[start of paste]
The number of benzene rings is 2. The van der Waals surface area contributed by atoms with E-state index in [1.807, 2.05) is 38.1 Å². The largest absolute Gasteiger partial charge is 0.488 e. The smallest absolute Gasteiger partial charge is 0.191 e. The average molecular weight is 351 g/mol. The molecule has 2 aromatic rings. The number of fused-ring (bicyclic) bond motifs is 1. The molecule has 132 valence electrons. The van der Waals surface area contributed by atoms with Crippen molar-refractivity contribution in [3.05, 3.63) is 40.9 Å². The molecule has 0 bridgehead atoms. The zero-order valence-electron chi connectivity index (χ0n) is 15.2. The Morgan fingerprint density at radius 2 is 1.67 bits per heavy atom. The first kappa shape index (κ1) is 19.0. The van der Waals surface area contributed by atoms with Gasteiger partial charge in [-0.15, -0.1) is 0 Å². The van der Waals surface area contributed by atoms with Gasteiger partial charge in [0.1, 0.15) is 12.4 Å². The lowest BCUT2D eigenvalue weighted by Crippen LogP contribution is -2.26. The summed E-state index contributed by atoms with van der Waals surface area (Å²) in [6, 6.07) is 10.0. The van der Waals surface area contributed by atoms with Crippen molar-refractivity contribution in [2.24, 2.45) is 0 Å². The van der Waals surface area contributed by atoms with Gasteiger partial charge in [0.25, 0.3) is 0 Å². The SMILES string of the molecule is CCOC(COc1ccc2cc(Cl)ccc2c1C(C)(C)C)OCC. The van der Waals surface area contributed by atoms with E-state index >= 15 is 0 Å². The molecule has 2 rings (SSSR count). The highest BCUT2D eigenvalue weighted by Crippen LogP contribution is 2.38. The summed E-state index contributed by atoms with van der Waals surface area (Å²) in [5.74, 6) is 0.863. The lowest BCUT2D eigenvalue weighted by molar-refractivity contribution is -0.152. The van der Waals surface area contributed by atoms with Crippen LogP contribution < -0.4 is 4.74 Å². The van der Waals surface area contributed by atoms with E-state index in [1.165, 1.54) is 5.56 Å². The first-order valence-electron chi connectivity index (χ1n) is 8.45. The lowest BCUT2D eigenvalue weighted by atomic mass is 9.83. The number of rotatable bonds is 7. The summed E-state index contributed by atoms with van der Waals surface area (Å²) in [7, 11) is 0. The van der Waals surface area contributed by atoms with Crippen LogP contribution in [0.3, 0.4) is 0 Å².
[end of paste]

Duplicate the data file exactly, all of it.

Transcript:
The number of benzene rings is 2. The van der Waals surface area contributed by atoms with E-state index in [1.807, 2.05) is 38.1 Å². The largest absolute Gasteiger partial charge is 0.488 e. The smallest absolute Gasteiger partial charge is 0.191 e. The average molecular weight is 351 g/mol. The molecule has 2 aromatic rings. The number of fused-ring (bicyclic) bond motifs is 1. The molecule has 132 valence electrons. The van der Waals surface area contributed by atoms with Crippen molar-refractivity contribution in [3.05, 3.63) is 40.9 Å². The molecule has 0 bridgehead atoms. The zero-order valence-electron chi connectivity index (χ0n) is 15.2. The Morgan fingerprint density at radius 2 is 1.67 bits per heavy atom. The first kappa shape index (κ1) is 19.0. The van der Waals surface area contributed by atoms with Gasteiger partial charge in [-0.15, -0.1) is 0 Å². The van der Waals surface area contributed by atoms with Gasteiger partial charge in [0.1, 0.15) is 12.4 Å². The lowest BCUT2D eigenvalue weighted by Crippen LogP contribution is -2.26. The summed E-state index contributed by atoms with van der Waals surface area (Å²) in [6, 6.07) is 10.0. The van der Waals surface area contributed by atoms with Crippen molar-refractivity contribution in [2.24, 2.45) is 0 Å². The van der Waals surface area contributed by atoms with Gasteiger partial charge in [0.25, 0.3) is 0 Å². The SMILES string of the molecule is CCOC(COc1ccc2cc(Cl)ccc2c1C(C)(C)C)OCC. The van der Waals surface area contributed by atoms with E-state index >= 15 is 0 Å². The molecule has 2 rings (SSSR count). The highest BCUT2D eigenvalue weighted by Crippen LogP contribution is 2.38. The summed E-state index contributed by atoms with van der Waals surface area (Å²) in [5.74, 6) is 0.863. The lowest BCUT2D eigenvalue weighted by molar-refractivity contribution is -0.152. The van der Waals surface area contributed by atoms with Crippen LogP contribution < -0.4 is 4.74 Å². The van der Waals surface area contributed by atoms with E-state index in [1.165, 1.54) is 5.56 Å². The first-order valence-electron chi connectivity index (χ1n) is 8.45. The lowest BCUT2D eigenvalue weighted by atomic mass is 9.83. The number of rotatable bonds is 7. The summed E-state index contributed by atoms with van der Waals surface area (Å²) in [7, 11) is 0. The van der Waals surface area contributed by atoms with Crippen LogP contribution in [0.3, 0.4) is 0 Å².